While you’re busy measuring click-throughs, page views, and revenues, did you remember to measure attitudes as well?
The hard numbers around getting attention, optimizing landing pages, and improving conversion provide a solid handle on measuring the success of your online efforts. But the softer numbers about customer satisfaction are fundamental to your survival. The hard numbers can tell you what happened, but not why and not whether what happened was good or bad.
Brand managers will tell you that the more time somebody spends on your website, the better. It represents engagement (whatever that is). But if I spend 20 minutes on your site looking for your phone number, that’s not a positive experience. So you have to ask people a variety of questions to get a more complete picture of their experience.
You want to know:
- Do they like the site?
- Do they like the navigation?
- Do they like the experience?
- Do they like the products?
- Do they like the company?
These questions let you know if your advertising is in synch with your positioning and your offers. They let you know if your online efforts are making life harder for customers rather than easier. They let you know if there are any forehead-slapping problems on your website that, once fixed, can vastly improve how people do business with you.
Be cautious, however. Don’t fall for the One Voice in the Wilderness Syndrome. Verbatim survey responses can be alarming. Having a human tell you straight to your face (OK, screen) that your website navigation is backwards, your product descriptions are indecipherable, and your graphics are offensive is a shock to the system. Don’t fall for it. This is where statistics are your friend.
If one person is completely bent out of shape by your landing page, it’s a data point. If 20 percent of the people who answer your survey are upset by your landing page, you have a real problem. That means you have a real opportunity to fix it. Don’t jump into action because of one malcontent.
At the same time, make sure you take advantage of marketing optimization’s most valuable tool: segmentation. If 30 percent of your audience says the text on your site is too small, the background music in your YouTube videos sounds like noise and not music, and your soup doesn’t have enough salt, make sure you slice and dice the numbers to figure out who those people are. It might be that your target audience of teenagers loves your site, your videos, and your soup, and that these whiners are all over 60 years old.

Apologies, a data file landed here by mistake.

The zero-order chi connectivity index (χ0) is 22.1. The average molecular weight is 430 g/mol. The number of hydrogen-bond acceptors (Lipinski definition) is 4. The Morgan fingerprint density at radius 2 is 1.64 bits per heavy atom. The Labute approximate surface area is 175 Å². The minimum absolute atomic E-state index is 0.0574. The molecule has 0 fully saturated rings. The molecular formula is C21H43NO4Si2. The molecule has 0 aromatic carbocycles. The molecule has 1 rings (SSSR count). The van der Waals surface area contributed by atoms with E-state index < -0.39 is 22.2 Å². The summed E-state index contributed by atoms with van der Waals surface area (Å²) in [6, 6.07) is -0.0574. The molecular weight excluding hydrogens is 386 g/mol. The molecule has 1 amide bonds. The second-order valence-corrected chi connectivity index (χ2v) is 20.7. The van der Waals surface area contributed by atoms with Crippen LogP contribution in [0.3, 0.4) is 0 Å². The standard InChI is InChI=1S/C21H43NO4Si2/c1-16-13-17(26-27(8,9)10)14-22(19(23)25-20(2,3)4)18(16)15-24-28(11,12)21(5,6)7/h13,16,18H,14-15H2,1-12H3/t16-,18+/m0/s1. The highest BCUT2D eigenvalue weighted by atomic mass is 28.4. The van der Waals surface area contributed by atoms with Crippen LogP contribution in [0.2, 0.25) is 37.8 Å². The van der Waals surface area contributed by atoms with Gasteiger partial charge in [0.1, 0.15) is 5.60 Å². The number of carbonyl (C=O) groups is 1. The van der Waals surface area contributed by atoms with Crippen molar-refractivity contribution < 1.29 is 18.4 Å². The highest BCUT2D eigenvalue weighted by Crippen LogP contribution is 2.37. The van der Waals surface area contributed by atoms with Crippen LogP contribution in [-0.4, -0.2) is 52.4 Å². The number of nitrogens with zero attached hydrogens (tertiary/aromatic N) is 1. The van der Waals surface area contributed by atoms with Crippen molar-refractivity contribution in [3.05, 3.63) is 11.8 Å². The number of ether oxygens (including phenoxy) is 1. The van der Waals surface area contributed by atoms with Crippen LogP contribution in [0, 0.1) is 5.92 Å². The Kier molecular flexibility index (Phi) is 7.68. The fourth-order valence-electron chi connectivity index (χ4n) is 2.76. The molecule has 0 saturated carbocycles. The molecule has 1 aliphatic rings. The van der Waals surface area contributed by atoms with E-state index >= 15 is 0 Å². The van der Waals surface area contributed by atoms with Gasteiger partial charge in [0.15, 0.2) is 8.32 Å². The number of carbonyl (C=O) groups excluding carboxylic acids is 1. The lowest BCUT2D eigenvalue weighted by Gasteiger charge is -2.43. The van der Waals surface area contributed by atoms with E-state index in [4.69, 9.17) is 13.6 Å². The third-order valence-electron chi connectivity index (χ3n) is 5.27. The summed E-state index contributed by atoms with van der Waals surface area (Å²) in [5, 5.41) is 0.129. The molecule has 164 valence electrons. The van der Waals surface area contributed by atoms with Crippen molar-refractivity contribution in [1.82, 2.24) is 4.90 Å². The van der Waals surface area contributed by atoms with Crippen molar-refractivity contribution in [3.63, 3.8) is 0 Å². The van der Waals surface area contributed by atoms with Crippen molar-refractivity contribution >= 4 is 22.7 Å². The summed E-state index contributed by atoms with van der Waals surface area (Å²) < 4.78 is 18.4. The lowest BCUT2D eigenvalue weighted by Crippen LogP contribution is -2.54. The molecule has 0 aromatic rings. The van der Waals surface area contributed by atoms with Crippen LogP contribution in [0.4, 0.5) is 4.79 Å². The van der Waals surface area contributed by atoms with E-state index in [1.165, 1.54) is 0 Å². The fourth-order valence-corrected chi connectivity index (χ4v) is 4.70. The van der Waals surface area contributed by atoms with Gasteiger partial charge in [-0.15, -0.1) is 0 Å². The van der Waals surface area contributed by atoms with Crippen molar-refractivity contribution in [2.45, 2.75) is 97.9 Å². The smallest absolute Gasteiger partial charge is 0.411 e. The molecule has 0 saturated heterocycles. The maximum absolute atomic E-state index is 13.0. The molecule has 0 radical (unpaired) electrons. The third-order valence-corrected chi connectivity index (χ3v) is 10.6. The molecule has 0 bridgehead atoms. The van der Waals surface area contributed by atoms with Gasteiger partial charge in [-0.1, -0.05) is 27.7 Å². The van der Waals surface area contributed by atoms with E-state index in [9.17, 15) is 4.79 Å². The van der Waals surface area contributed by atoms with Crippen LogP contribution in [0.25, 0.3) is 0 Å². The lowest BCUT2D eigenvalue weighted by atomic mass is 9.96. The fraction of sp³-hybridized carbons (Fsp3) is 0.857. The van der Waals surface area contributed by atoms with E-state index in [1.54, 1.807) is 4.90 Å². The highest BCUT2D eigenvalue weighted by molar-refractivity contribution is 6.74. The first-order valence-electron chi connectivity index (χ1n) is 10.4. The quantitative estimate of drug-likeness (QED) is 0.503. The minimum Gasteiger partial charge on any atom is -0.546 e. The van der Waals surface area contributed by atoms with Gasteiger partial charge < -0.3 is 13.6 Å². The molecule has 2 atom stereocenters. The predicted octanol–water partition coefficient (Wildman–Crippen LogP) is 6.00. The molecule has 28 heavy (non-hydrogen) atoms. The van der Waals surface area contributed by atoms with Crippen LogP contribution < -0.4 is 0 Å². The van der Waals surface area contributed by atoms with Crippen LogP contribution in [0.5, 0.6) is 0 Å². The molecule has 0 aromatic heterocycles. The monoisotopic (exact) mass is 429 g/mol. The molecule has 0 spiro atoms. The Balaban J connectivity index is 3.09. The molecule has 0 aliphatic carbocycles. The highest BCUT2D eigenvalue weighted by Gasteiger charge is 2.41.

You now have two pieces of profit-promoting information: your website is just fine and you need not spend a cent “improving” it, and: you were unaware that there was a new segment to cater to. If oldsters are interested in your products, it’s time to target them!
So look into ForeSee Results to benchmark your customer satisfaction scores against other companies and sectors and to find out which improvements will have the biggest impact on satisfaction and therefore your bottom line.
Check out iPerceptions to get a handle on where people fall out of the shopping process and the ability to ask them for their opinion in given situations (hit the Back button 5 times, repeatedly added and deleted things from their carts, etc.). IPerceptions also offers a free 4Q tool that can show:
- What are my visitors at my website to do?
- Are they completing what they set out to do?
- If not, why not?
- How satisfied are my visitors?
Take a look at OpinionLab…you’ve seen its spinning [+] / [-] logo, which gives your customers a chance to give you feedback when and how they wish. Instead of being asked to answer questions, this little symbol invites the disgruntled to have a word with you and the delighted to shower you with affection.
However you measure customer satisfaction, make sure you’re not ignoring your customers’ feelings. Do that long enough, and they’ll think you don’t love them.
Marketers need to know what’s in their data and trim out the filler to provide continuous, data-driven ROI for their brands.
A new starter in Team SaleCycle recently asked me the following question… “Wouldn't they just come back anyway?”
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